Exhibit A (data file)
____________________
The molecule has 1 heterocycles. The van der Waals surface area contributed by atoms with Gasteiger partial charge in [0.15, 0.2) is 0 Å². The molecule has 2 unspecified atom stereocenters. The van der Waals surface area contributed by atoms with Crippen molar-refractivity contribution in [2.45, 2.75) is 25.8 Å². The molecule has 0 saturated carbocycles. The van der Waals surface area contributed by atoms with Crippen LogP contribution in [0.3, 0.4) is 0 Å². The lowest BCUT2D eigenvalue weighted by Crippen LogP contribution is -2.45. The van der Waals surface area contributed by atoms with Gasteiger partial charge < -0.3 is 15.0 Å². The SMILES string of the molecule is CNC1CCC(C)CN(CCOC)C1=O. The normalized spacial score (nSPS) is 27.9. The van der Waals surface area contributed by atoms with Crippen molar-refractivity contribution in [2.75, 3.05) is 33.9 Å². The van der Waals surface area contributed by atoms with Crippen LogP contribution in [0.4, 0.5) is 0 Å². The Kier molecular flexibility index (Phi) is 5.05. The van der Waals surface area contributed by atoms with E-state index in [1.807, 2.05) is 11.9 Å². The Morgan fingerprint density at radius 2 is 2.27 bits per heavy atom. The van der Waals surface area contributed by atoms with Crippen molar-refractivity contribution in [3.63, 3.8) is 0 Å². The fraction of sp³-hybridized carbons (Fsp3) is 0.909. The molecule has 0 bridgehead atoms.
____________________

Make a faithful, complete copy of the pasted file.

The molecule has 1 heterocycles. The van der Waals surface area contributed by atoms with Gasteiger partial charge in [0.15, 0.2) is 0 Å². The molecule has 2 unspecified atom stereocenters. The van der Waals surface area contributed by atoms with Crippen molar-refractivity contribution in [2.45, 2.75) is 25.8 Å². The molecule has 0 saturated carbocycles. The van der Waals surface area contributed by atoms with Crippen LogP contribution in [0.3, 0.4) is 0 Å². The lowest BCUT2D eigenvalue weighted by Crippen LogP contribution is -2.45. The van der Waals surface area contributed by atoms with Gasteiger partial charge < -0.3 is 15.0 Å². The SMILES string of the molecule is CNC1CCC(C)CN(CCOC)C1=O. The normalized spacial score (nSPS) is 27.9. The van der Waals surface area contributed by atoms with Crippen molar-refractivity contribution in [2.75, 3.05) is 33.9 Å². The van der Waals surface area contributed by atoms with Crippen LogP contribution in [0.4, 0.5) is 0 Å². The Kier molecular flexibility index (Phi) is 5.05. The van der Waals surface area contributed by atoms with E-state index in [1.807, 2.05) is 11.9 Å². The Morgan fingerprint density at radius 2 is 2.27 bits per heavy atom. The van der Waals surface area contributed by atoms with Crippen molar-refractivity contribution in [3.63, 3.8) is 0 Å². The fraction of sp³-hybridized carbons (Fsp3) is 0.909. The molecule has 0 bridgehead atoms.